Defining Connective Tissue
As a movement-based teacher or therapist, part of being able to communicate with other practitioners as well as clients, is knowing specifically what you’re talking about. Terms like muscles, connective tissue, and fascia are all part of the conversation among those practicing movement-based therapies. But what do they mean and how are they related to one another?
The interrelated human body
In our body, nothing works alone. Structures, tissues and systems are all interrelated. We can start to understand the arrangement of interrelation by moving from broader components to more narrow components.
For example, we could start with an organism, a human. Within a single organism, there are many interrelated systems. We’re generally familiar with the existence of our circulatory system, as one of the systems in our body, for example. There are organs doing work to keep each system functioning. Within our circulatory system, one organ supporting the function of that system is the heart. Individual organs, like the heart, are composed of tissues.
Organism (for example, a human)
System (for example, the circulatory system)
Organ (for example, the heart)
Dissecting connective tissue
A tissue is a group of similar cells that together perform a common function. There are four types of tissue in the body:
- Epithelial tissue
- Muscle tissue
- Nervous tissue
- Connective tissue
What defines connective tissue is its components. All types of connective tissue have:
- Protein fibers
- A ground substance in which the protein fibers are found
This is the most abundant type of tissue in the body and also the most varied. The combination of the type of ground substance, types of protein fibers, and types of cells, result in the wide diversity of tissue types. Different types of connective tissue include:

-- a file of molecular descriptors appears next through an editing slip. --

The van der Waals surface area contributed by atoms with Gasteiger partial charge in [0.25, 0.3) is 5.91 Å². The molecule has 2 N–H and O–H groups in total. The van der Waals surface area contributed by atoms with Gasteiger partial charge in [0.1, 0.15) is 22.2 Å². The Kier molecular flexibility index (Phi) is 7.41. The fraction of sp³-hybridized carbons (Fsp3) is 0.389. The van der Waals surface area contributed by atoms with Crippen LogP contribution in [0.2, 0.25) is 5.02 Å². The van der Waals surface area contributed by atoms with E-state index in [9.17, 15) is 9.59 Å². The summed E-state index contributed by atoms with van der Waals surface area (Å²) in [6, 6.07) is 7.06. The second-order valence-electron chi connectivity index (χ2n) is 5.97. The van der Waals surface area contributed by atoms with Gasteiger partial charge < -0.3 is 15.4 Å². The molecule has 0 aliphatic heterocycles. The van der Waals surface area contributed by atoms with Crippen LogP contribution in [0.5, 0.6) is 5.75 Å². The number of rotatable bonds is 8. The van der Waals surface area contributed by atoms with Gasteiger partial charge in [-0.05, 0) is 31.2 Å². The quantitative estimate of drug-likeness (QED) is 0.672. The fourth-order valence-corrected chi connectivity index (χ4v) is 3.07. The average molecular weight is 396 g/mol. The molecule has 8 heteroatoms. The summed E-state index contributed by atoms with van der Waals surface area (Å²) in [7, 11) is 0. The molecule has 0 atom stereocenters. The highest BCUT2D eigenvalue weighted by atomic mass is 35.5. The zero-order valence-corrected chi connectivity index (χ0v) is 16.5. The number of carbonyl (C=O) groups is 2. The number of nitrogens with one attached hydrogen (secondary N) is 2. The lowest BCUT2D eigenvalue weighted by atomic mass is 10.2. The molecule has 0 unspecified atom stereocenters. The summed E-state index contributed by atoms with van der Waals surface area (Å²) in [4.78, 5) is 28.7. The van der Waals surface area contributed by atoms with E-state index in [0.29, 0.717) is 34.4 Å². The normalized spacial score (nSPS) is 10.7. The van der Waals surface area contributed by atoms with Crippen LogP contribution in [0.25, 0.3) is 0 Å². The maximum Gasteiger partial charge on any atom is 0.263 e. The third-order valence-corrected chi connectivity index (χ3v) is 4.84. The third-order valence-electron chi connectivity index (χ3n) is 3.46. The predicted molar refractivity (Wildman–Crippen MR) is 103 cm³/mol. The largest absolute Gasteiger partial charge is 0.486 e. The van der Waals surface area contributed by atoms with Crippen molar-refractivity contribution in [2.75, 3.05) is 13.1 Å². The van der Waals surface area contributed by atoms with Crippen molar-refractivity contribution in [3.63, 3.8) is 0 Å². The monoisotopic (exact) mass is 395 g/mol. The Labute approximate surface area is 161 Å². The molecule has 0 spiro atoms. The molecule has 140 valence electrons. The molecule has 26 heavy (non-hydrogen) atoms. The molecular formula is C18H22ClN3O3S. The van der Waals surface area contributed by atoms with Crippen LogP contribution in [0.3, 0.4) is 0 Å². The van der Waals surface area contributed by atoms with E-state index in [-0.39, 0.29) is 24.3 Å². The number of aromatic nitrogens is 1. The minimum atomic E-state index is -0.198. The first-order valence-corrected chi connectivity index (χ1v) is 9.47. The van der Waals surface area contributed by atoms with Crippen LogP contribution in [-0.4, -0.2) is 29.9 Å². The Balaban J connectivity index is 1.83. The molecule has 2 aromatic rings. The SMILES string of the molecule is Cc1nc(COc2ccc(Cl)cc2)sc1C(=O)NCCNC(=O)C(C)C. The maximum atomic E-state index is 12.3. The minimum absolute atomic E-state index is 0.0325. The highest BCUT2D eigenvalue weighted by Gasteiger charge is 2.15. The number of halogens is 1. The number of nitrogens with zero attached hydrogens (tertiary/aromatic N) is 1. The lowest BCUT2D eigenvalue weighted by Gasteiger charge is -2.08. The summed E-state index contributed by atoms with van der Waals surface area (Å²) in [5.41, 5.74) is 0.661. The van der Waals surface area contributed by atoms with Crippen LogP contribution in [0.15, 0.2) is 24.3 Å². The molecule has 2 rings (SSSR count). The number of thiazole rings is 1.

- Other types
- AND “connective tissue proper”
This can get confusing because the category of tissue type and one specific example of that tissue type share a similar name! Connective tissue proper is also referred to as fascia.
Why is connective tissue important?
It is important because it does what its name suggests. It connects other tissues, organs, and structures together. In our skin, for example, the surface layer of tissue, the epidermis, is connected to deeper layers of tissue with connective tissue. Ligaments are a type of connective tissue that connect one bone to another at a joint. Tendons are a type of connective tissue that connect muscle to bone.
This thread of integration and connection in the body is important to our understanding of how function happens in the body, particularly movement. By starting from the big picture of organism and then zooming in to examine tissue types, we can start to gain more understanding of how integrated the body really is.
As movement-based teachers and therapists it’s important to add an understanding of this type of tissue to our big picture of how complex movement can be. When we pick up our foot to take a step, it’s not only the action, tension, and flexibility of muscle tissue that impacts our step. Our connective tissue is also part of the action.
Want to find out more?
You can continue to follow this body trail a little deeper in our related post What is muscle fascia? Find out how connective tissue proper, or fascia, interacts with muscles. For an even deeper dive, check out some of the resources from the Fascia Research Society. This tissue type is so important that it has its own research society!